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In a report on the status of tax relief efforts, the Wall Street Journal today applauded the work of Arkansas, South Carolinia, and Florida. Missing completely from the mix? Texas.

The WSJ headline says it all: “Some States, Flush With Cash, Are Sending Money to Taxpayers.”

Texas is similarly flush with cash – more flush, even – yet Republican lawmakers are taking a decidedly weaker approach. We’re missing from the WSJ report because Texas lawmakers have apparently decided in 2019 to prioritize big spending over bold relief.

As it stands today, any notion of meaningful Texas-sized tax relief is being dwarfed by actual big-spending packages to grow government. The only thing taxpayers might get is a reform in which the property tax will only be allowed to increase 2.5 percent annually. And reports from Capitol sources indicate the House and Senate GOP leadership are entertaining pushes to abandon the 2.5 percent number. Big spending, no relief, and going wobbly on reforms…? Not a good look.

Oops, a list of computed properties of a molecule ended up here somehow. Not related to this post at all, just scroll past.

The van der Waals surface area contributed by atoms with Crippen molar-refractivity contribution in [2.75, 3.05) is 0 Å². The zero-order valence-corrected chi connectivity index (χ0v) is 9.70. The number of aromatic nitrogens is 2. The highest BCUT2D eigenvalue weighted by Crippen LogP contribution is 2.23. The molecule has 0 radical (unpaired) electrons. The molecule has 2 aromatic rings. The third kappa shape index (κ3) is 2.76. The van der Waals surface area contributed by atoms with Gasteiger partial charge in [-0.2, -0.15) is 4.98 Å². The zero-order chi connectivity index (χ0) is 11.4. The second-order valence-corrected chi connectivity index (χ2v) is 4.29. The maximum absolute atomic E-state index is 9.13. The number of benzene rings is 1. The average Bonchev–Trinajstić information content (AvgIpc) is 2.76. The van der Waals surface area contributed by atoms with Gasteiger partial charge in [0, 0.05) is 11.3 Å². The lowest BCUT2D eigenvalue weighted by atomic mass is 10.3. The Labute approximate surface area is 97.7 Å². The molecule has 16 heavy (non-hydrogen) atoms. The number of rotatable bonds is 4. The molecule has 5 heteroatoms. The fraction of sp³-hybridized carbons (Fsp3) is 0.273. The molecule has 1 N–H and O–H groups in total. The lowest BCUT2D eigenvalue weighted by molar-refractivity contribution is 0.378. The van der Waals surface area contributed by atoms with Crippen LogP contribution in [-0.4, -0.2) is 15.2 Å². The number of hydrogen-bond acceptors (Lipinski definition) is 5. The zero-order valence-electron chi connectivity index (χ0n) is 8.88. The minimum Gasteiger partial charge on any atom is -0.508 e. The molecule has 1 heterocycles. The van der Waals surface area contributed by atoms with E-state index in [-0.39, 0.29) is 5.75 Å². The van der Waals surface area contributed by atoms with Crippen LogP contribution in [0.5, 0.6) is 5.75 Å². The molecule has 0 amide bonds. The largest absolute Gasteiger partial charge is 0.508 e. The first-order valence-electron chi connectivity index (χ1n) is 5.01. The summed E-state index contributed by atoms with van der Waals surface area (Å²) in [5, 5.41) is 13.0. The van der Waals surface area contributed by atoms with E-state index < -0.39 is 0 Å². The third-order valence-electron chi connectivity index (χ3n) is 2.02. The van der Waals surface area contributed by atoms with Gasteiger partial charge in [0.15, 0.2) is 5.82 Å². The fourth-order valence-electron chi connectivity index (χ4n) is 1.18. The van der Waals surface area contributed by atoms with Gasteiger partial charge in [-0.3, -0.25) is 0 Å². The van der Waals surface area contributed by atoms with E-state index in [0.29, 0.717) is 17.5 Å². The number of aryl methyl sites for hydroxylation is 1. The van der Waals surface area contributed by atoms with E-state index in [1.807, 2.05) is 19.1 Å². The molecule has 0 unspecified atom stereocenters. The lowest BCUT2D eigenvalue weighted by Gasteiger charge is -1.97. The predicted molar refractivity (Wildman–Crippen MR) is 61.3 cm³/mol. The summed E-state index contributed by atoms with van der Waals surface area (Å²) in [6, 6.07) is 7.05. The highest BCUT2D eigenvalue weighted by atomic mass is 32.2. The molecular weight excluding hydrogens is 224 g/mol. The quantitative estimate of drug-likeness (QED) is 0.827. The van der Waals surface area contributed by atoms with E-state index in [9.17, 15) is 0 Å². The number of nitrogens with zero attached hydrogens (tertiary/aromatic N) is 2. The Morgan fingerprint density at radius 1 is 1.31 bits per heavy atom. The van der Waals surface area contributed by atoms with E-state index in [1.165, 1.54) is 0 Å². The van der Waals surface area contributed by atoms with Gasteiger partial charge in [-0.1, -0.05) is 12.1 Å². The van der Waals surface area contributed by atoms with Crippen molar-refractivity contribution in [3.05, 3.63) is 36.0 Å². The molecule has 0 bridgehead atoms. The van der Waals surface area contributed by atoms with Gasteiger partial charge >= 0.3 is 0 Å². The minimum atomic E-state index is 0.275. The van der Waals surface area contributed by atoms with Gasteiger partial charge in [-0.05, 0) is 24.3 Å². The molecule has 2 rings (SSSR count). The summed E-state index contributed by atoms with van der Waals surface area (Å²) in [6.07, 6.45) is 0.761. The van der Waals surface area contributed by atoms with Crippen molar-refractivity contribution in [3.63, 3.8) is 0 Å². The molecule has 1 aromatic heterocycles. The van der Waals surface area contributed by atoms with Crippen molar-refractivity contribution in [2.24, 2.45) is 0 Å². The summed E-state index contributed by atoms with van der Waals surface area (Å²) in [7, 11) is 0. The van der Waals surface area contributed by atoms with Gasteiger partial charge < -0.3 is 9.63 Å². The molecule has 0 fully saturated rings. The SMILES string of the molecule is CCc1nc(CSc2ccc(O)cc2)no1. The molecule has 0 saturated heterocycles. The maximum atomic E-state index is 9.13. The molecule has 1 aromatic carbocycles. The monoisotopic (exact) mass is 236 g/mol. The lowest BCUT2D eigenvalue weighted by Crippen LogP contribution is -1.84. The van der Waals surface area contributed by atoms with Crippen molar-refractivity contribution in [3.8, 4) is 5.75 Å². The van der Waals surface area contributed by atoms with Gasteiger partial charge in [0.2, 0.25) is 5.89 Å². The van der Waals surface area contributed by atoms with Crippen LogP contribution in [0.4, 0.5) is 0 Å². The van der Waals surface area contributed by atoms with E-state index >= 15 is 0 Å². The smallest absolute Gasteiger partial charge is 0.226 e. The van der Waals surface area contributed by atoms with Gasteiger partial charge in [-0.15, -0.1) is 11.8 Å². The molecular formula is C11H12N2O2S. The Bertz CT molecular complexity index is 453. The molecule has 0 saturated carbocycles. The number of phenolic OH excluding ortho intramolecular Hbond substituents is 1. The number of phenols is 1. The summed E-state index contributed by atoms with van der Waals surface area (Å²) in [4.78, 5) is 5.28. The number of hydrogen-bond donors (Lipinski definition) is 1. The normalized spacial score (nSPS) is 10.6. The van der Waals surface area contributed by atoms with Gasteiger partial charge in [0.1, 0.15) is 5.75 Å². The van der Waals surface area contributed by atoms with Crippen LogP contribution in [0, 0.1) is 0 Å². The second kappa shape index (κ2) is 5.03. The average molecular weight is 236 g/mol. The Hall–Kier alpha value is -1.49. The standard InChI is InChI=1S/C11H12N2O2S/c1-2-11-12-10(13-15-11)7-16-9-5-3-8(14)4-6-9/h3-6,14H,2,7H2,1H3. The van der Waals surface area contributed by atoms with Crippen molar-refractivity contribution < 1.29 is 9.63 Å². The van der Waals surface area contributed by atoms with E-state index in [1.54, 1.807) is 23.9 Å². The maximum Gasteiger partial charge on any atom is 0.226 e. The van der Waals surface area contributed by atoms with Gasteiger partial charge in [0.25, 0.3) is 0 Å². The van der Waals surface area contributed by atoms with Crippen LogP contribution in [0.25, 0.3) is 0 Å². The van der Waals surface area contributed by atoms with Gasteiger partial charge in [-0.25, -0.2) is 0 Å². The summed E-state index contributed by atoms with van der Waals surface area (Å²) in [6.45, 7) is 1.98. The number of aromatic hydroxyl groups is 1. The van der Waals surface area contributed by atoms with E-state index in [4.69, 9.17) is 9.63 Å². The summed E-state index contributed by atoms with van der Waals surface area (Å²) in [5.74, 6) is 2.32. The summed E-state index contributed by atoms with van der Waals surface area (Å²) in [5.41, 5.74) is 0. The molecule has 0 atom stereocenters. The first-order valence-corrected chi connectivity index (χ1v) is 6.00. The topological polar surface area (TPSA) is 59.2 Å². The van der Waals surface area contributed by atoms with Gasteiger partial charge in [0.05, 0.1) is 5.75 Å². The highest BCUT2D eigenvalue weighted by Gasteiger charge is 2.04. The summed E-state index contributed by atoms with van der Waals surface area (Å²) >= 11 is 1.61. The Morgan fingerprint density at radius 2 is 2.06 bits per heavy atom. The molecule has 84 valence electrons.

An endless parade of Texas Republicans can be found on Fox News self-righteously beating their chests regularly about the conservative bona fides of the Lone Star State. Yet when it comes to tax relief in 2019, the Texas Legislature’s approach is being outshined by the Mickey Mouse state.

Texas’ state song describes the Lone Star State as the “boldest and grandest, withstanding every test.”

Unless that test involves tax relief. In which case, we’re just better than Illinois and New Jersey. Despite bank accounts billowing with the taxpayers’ cash, Texas Republicans are rushing to grow old programs and create entirely new spending categories.

It wasn’t that long ago when any report in the WSJ about pro-taxpayer initiatives around the country didn’t just mention Texas, but led with Texas. Heck, Texas would muscle its way into the articles. Unfortunately, Texas politicians can trade on the state’s boisterous self-promotion from a decade ago for only so long. The future doesn’t belong to the status quo. That we’re not mentioned in an article about state tax relief efforts should be a wake-up call for Texans. Taxpayers must start now demanding meaningful, tangible, visible tax relief before the clock runs out on the legislative session at the end of May.

But maybe Gov. Greg Abbott, Lt. Gov. Dan Patrick, House Speaker Dennis Bonnen, and the Republican caucuses of the House and Senate are okay with playing second fiddle to Arkansas, South Carolina, and Florida. Maybe their political consultants think being less bold will make GOP officials more palatable to suburban Democrats.

And maybe the base of conservative activists who make up the GOP’s check-writing, block-walking, door-knocking, phone-banking army of volunteers will decide “less bold” isn’t worth their time in 2020.

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